A Kittitas County press release states the Kittitas County Public Health Department (KCPHD) is recommending that if possible, people shelter in place, or voluntarily isolate in their homes, to avoid exposing others or being exposed. KCPHD says to operate as if everyone has COVID-19, and is “urging Kittitas County residents to assume that they have been exposed to the virus that causes COVID-19.”
During a livestreamed press release from Gov. Jay Inslee, made 20 minutes prior to the KCPHD statement, Inslee said, “that’s a futile thing to think about,” when asked if shelter in place orders were being considered. He encouraged Washington residents to take the situation day by day.
However, counties in other states, such as San Miguel County in Colorado and San Francisco County in California, have begun issuing shelter in place orders in response to the novel coronavirus.
The county is experiencing community spread of the novel coronavirus, according to the press release. Community spread is when “people have been infected with the virus that causes COVID-19, including some who are not sure how or where they became infected,” the press release states.
The Washington State Department of Health (DOH) has released information in tandem with this press release on how exposure to the novel coronavirus occurs, stating in general, getting infected requires being in close contact with somebody who is sick.
The document from the DOH states if you haven’t been in close contact with somebody who has COVID-19, you are low risk and can continue going to work and school.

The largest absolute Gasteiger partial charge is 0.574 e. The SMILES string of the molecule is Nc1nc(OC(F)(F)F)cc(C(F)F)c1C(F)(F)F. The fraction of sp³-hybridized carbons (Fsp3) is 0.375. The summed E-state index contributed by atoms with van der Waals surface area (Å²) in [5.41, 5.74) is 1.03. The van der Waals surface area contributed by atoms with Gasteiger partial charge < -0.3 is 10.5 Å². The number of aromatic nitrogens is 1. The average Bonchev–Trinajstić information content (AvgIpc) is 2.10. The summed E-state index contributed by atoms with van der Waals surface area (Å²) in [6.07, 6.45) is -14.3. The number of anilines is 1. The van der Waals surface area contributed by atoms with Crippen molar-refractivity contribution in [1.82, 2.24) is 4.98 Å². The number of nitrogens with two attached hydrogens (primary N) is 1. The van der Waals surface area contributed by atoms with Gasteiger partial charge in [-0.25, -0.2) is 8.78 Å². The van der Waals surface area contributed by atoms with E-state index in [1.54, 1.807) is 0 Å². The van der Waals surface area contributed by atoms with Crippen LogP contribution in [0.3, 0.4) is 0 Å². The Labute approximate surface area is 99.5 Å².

“It is essential in this time of community spread that unless otherwise directed by KCPHD, non-symptomatic essential workers such as first responders and healthcare employees continue to report to work as scheduled,” Kittitas Valley Healthcare Chief Medical Officer Dr. Kevin Martin said for the press release. “We ask that you assess for symptoms and take your temperature before and after work to monitor.”
People who get sick should voluntarily quarantine and monitor their health for 14 days, the document from the DOH states. Anyone who has had close contact with somebody who has COVID-19 but is not displaying symptoms should voluntarily quarantine and monitor their health for 14 days as well.
“If you have any of the following conditions that may increase your risk for a serious infection—age 60 years or older, are pregnant, or have medical conditions—contact your physician’s office and tell them that you were exposed to someone with COVID-19,” the document states. “They may want to monitor your health more closely or test you for COVID-19.”
If you have other questions about COVID-19, please contact the Emergency Operation Center (EOC) at (509) 933-8315 or (509) 933-8305. Both numbers will connect to the EOC.